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Leena Trivedi-Grenier

Food, Culture and Parent Writer

San Francisco Bay Area

Leena Trivedi-Grenier

Freelance writer focusing on food, culture, race and parenting. Obsessive Canner. Occasional Rapper. (Image by Todd Parsons)

Featured

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On A Hot Day, Indians Love To Sip A Spicy Soda That's A Bit Funky, Too

It was a warm January day in Vadodara, in western India, when my aunt, Apeksha Kaki, announced that we were going to a soda shop. This was my first time visiting extended family in India, and I was eager to try local foods and drinks. So, I was a bit disappointed at the mention of soda. "What kind of soda, Kaki?"
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Non-alcoholic Spring Beverages

Don’t you think spring should be the official start of the new year? Think about it: The snow has melted and things are starting to grow again (Flowers! Berries!). It’s like the world is waking up after a long winter hibernation. What better way to knock the hibernation dust off than with some seasonal mocktails?
Avocados From Mexico- Content Writing Link to Story
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Why Chefs Are Turning the Spotlight on Chamoy

If one flavor could encapsulate Mexico in a bite, it would be chamoy. Chamoy, which comes as a dried fruit, candy, and sauce, is a salted pickled sour fruit (traditionally made from ume plums, which are really sour apricots) that’s spiked with chiles. “Anything that has all the flavors at once — sweet, sour, salty, spicy, and a little umami — that’s where Mexico loves to live, whether it is tamarind, mole, or chamoy,” says chef Barbara Sibley of New York City’s La Palapa.
Eater National Link to Story
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How Ken Albala is reinventing noodle soup bowl by bowl

Which was technically true: He had never made a gumbo-esque soup with okra, corn and tomato noodles. But on its own, spontaneity couldn’t account for how the man had gone from never having eaten instant ramen 2½ years ago to making more than 250 different kinds of noodle soup from scratch, for fun.
San Francisco Chronicle Link to Story
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Spiced Pickled Cherries Recipe

Comestible Journal (Issue 2) Link to Story
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April Fools’ Day: Man Grows 52-lb Avocado!

Juan Miguel Reyes grows avocados the size of small children. From his humble avocado farm in Tequila, Jalisco, Mexico, this farmer says he has cracked the code for making an avocado large enough to feed a small village. This year, three of his trees each grew fruit that weighed between 25 and 52 pounds.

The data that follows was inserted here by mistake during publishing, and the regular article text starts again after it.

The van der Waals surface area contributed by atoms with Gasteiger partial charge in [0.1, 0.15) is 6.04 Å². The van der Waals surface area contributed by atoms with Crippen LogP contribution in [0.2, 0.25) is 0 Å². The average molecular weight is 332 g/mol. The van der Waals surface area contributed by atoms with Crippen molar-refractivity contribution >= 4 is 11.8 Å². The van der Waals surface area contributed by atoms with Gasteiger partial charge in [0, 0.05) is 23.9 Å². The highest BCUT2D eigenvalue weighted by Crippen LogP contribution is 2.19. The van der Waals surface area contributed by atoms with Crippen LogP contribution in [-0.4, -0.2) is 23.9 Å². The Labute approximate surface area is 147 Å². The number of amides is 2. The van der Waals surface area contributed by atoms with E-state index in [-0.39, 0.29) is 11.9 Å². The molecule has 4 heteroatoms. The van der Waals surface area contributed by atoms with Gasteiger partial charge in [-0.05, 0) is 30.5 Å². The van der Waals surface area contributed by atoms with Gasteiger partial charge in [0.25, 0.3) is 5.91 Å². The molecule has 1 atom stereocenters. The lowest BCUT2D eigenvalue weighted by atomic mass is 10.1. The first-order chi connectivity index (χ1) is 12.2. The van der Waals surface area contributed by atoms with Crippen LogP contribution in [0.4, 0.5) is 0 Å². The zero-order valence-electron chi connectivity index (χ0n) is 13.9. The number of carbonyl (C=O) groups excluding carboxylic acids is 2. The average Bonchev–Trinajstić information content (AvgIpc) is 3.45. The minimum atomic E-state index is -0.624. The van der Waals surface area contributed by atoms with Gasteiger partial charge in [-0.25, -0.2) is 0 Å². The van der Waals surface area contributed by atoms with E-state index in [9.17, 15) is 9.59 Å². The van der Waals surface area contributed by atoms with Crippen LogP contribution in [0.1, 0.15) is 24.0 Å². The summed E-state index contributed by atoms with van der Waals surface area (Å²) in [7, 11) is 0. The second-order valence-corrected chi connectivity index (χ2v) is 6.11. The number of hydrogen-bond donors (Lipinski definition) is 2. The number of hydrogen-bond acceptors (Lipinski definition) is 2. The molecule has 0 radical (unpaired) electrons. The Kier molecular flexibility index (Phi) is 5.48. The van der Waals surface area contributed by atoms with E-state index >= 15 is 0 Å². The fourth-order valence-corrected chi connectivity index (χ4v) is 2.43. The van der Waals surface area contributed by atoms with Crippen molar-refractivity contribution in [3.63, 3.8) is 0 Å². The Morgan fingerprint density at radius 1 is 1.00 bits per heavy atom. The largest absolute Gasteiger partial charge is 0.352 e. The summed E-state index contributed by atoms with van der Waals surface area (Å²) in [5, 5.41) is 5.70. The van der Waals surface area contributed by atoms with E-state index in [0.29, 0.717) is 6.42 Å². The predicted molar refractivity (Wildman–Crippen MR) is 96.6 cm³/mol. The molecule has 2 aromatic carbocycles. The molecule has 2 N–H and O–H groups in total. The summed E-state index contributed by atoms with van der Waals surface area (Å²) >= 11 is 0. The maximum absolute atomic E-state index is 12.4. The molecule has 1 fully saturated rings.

Avocados From Mexico- Content Writing Link to Story
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The Colonization of Chai

Around the world, masala chai is considered one of the symbols of Indian cuisine. It is for me: I grew up watching my grandmother Motiben make masala chai several times a day. The process felt so steeped in tradition: the order she added the ingredients, the bhajans, or Hindu prayers, she would chant while it simmered, beautiful and hypnotic-sounding.
Extra Crispy Link to Story
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Chamoy Is Mexico's Flavor Fiesta Condiment, Courtesy Of China

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Motiben’s Chai

For most of my childhood, my Indian grandmother was an enigma to me. Everyone called her Motiben, or “big sister” in Gujarati, her language that I didn’t speak. This tiny frail woman in a white sari didn’t walk so much as shuffle, like an Indian version of ET. She didn’t eat meat, and she liked to have the same schedule every day, rituals that she performed without fail.
Spoonful Magazine Link to Story
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Homemade Holiday Decoration to Make with the Family

With the holidays coming up (and there quite a few, including Christmas, Hanukkah, and Kwanzaa), there’s so much for kids to be excited about: presents, candy, at least three kinds of pie, and, of course, presents. Kids’ energy levels can seem through the roof, but you can harness that frenetic excitement and channel it into something positive with a family holiday craft project.
Avocados From Mexico- Content Writing Link to Story
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As a child, I ran from my Indian heritage. Now I’m cooking my way back to it.

Leena Trivedi-Grenier has always been a foodie, but it took her time to appreciate her family’s Southeast Asian food culture. Now, she’s trying to instill that appreciation in her daughter. (Kevin D. Wong/The Washington Post) Whenever my aunt called for me, it meant only one thing: Eat this. It wasn’t.
The Washington Post Link to Story
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Hindu Food Restrictions

The Sage Encyclopedia of Food Issues Link to Story

About

Leena Trivedi-Grenier

I'm a Bay Area writer & journalist focusing on food, culture, travel, parenting and race. I've written for Civil Eats, Chow, The Sage Encyclopedia of Food Issues, The Oxford Encyclopedia of Food and Drink in American (2nd Edition), and many others. I have an M.A. in gastronomy from The University of Adelaide/Le Cordon Bleu., a B.A. in speech communications from Bradley University, and an A.A.S. in culinary arts from Joliet Junior College.

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www.leenaeats.com

Skills

  • Parenting
  • Race
  • Food
  • Culture
  • Writer
  • Journalist
  • Essayist
  • Restaurant Criticism
  • Recipe writing